Chores and Duties... History and Old Stuff... And What I Think About It...
Today I finished filling out a job application I've been dithering over for several days. I'll hand it in tomorrow and wait to see if anything happens. I am not holding my breath.
I had to complete the application by hand, which made me realize how much my penmanship has deteriorated. My writing muscles have grown lazy.
I have a debit card so I don't write many checks anymore. In a month's time, I might address half a dozen envelopes. I have stickers for the return address. Beyond the checks, the envelopes, and the occasional greeting card with a note inside, I just don't write much.
My written communication is done mostly through the keyboard, these days. Even though I'm a member of the generation before the computer kids, I've made the transition. I've crossed over from analog to digital, so to speak.
The handwriting instruction I received in school came from the days of player-pianos and the Gibson Girl. Palmer penmanship was out of vogue in most schools by the 1950's and '60's, but it was still taught at Duff Valley District 4. I was never able to do those long lines of loops and strokes evenly and smoothly.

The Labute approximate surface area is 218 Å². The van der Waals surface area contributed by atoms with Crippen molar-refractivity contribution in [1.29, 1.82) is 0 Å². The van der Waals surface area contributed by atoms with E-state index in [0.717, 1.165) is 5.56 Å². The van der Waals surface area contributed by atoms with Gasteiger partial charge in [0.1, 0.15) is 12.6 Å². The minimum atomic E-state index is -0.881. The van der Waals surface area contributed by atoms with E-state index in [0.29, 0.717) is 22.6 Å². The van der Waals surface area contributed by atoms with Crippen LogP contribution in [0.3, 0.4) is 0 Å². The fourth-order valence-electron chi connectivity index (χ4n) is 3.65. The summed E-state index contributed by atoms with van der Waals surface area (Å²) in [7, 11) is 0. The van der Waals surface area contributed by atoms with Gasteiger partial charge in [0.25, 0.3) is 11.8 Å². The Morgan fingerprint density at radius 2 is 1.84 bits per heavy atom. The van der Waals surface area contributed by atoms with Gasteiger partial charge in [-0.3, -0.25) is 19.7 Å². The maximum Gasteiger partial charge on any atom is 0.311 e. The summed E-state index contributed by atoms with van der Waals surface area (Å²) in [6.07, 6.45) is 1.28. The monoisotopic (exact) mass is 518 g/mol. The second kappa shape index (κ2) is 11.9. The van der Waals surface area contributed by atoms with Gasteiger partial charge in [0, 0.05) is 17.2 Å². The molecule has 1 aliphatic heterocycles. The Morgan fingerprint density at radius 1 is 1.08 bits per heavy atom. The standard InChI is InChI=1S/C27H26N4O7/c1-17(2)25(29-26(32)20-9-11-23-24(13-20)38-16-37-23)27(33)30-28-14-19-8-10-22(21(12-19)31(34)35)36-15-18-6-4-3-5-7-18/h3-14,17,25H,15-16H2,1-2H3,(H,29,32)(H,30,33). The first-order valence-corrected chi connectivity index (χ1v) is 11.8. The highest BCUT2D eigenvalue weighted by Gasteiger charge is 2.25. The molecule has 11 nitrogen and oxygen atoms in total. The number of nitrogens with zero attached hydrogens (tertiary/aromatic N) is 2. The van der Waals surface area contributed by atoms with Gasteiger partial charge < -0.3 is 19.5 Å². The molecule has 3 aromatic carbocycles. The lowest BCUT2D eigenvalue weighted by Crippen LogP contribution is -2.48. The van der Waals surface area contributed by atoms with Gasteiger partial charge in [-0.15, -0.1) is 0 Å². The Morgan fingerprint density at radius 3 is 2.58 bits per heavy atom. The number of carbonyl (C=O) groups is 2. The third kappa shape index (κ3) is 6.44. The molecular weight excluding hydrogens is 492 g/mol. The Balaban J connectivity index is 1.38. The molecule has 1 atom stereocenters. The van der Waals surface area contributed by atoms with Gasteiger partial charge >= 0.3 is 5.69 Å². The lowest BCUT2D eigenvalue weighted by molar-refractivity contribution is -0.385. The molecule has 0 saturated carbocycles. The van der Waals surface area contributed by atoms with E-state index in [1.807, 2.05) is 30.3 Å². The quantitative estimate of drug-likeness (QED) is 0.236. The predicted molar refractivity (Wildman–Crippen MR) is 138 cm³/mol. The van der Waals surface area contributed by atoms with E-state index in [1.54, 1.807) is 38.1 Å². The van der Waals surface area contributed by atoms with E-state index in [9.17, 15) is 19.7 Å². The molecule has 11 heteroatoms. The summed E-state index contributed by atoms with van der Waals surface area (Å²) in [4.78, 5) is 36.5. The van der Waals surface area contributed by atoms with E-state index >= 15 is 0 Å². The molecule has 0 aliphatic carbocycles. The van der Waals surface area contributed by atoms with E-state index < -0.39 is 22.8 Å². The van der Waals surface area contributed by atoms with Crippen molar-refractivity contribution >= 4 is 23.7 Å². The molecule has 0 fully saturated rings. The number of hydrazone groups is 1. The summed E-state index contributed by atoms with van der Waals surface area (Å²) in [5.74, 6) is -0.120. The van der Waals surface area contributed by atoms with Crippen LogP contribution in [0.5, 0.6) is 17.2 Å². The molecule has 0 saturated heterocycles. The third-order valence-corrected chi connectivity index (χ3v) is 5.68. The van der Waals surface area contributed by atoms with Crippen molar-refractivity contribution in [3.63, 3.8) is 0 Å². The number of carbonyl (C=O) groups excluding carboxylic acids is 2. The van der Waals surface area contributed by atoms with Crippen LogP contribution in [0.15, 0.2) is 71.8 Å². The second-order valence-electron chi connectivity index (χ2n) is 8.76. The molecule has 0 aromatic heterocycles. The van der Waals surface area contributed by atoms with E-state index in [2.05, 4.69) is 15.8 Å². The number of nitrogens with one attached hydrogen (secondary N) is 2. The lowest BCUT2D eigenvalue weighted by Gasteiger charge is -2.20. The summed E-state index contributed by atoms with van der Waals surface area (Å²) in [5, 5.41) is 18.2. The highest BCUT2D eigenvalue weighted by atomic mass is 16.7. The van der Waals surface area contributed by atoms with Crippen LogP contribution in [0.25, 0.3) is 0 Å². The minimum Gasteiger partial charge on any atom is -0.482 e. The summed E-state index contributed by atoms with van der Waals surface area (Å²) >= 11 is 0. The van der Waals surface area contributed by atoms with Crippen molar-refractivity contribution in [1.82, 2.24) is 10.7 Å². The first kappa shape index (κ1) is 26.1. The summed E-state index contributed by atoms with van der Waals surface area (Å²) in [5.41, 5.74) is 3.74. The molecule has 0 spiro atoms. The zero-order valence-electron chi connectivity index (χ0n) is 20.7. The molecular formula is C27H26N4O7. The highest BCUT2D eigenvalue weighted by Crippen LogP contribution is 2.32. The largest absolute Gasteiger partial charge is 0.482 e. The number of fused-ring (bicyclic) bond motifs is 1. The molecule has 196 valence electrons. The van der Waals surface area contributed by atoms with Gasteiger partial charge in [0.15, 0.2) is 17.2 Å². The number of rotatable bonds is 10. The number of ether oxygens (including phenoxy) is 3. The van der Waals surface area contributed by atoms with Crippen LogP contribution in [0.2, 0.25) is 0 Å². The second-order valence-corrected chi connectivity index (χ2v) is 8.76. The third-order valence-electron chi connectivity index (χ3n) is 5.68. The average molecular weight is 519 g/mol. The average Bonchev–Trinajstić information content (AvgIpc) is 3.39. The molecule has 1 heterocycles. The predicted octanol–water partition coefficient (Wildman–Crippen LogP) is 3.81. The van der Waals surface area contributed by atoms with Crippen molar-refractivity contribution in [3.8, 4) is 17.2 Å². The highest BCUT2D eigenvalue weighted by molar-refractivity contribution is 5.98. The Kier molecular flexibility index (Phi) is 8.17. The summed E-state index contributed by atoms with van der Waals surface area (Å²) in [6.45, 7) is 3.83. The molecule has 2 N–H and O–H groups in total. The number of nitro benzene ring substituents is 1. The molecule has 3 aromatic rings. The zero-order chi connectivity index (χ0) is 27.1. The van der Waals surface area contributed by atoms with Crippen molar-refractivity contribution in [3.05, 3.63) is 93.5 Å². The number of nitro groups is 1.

So you see, I regret that my handwriting is not what it once was and also that it has never been as nice as I wanted it to be.
I think I am my own harshest critic, though. At one job I had, we were always terribly rushed. We scrawled notes to another department in the worst handwriting that you can imagine. One of the girls in that department complimented me one day. "You have such good handwriting," she said. I laughed strangely because she had shocked me so. "No, really," she said. "I can always read it."
My standards may be unrealistically high, thanks to the Palmer Penmanship books of my childhood. It's function over form with handwriting. Legibility is the most important goal. What good would it do to write beautifully if no one could read it?
- Rare Books on Calligraphy, Penmanship and Pen Art which includes Palmer's Penmanship Budget
- Tracing the Roots of Illegible Handwriting
- Inkwells and Fountain Pens (blog entry)